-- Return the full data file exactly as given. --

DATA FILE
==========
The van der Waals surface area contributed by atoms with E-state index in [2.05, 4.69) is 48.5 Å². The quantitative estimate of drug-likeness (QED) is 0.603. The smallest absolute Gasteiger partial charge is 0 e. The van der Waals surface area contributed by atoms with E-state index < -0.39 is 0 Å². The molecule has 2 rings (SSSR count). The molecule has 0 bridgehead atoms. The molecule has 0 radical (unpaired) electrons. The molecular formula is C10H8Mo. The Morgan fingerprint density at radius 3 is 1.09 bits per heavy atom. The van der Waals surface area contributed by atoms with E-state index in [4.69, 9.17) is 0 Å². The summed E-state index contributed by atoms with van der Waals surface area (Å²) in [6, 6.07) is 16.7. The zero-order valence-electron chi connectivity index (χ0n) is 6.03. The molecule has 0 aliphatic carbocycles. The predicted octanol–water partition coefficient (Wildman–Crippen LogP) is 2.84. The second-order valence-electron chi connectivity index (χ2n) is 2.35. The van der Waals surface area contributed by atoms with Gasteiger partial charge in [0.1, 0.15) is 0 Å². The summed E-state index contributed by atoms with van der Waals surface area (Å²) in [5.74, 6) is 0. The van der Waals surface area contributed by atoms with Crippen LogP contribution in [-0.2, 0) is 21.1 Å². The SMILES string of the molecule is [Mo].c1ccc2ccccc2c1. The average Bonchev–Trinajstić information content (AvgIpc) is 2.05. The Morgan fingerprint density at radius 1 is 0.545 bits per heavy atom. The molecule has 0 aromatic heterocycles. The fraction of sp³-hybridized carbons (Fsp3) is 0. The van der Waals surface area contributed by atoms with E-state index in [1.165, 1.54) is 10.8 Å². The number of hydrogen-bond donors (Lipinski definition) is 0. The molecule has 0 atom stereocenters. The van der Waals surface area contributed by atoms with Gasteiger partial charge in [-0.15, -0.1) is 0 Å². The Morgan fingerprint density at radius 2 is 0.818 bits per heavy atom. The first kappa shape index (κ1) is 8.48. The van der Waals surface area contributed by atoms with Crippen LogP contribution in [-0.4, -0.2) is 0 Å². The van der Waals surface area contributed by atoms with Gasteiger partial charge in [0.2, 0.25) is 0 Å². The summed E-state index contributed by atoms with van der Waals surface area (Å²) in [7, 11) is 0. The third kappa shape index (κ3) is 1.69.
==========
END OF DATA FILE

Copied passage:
The van der Waals surface area contributed by atoms with E-state index in [2.05, 4.69) is 48.5 Å². The quantitative estimate of drug-likeness (QED) is 0.603. The smallest absolute Gasteiger partial charge is 0 e. The van der Waals surface area contributed by atoms with E-state index < -0.39 is 0 Å². The molecule has 2 rings (SSSR count). The molecule has 0 bridgehead atoms. The molecule has 0 radical (unpaired) electrons. The molecular formula is C10H8Mo. The Morgan fingerprint density at radius 3 is 1.09 bits per heavy atom. The van der Waals surface area contributed by atoms with E-state index in [4.69, 9.17) is 0 Å². The summed E-state index contributed by atoms with van der Waals surface area (Å²) in [6, 6.07) is 16.7. The zero-order valence-electron chi connectivity index (χ0n) is 6.03. The molecule has 0 aliphatic carbocycles. The predicted octanol–water partition coefficient (Wildman–Crippen LogP) is 2.84. The second-order valence-electron chi connectivity index (χ2n) is 2.35. The van der Waals surface area contributed by atoms with Gasteiger partial charge in [0.1, 0.15) is 0 Å². The summed E-state index contributed by atoms with van der Waals surface area (Å²) in [5.74, 6) is 0. The van der Waals surface area contributed by atoms with Crippen LogP contribution in [-0.2, 0) is 21.1 Å². The SMILES string of the molecule is [Mo].c1ccc2ccccc2c1. The average Bonchev–Trinajstić information content (AvgIpc) is 2.05. The Morgan fingerprint density at radius 1 is 0.545 bits per heavy atom. The molecule has 0 aromatic heterocycles. The fraction of sp³-hybridized carbons (Fsp3) is 0. The van der Waals surface area contributed by atoms with E-state index in [1.165, 1.54) is 10.8 Å². The number of hydrogen-bond donors (Lipinski definition) is 0. The molecule has 0 atom stereocenters. The van der Waals surface area contributed by atoms with Gasteiger partial charge in [-0.15, -0.1) is 0 Å². The Morgan fingerprint density at radius 2 is 0.818 bits per heavy atom. The first kappa shape index (κ1) is 8.48. The van der Waals surface area contributed by atoms with Crippen LogP contribution in [-0.4, -0.2) is 0 Å². The van der Waals surface area contributed by atoms with Gasteiger partial charge in [0.2, 0.25) is 0 Å². The summed E-state index contributed by atoms with van der Waals surface area (Å²) in [7, 11) is 0. The third kappa shape index (κ3) is 1.69.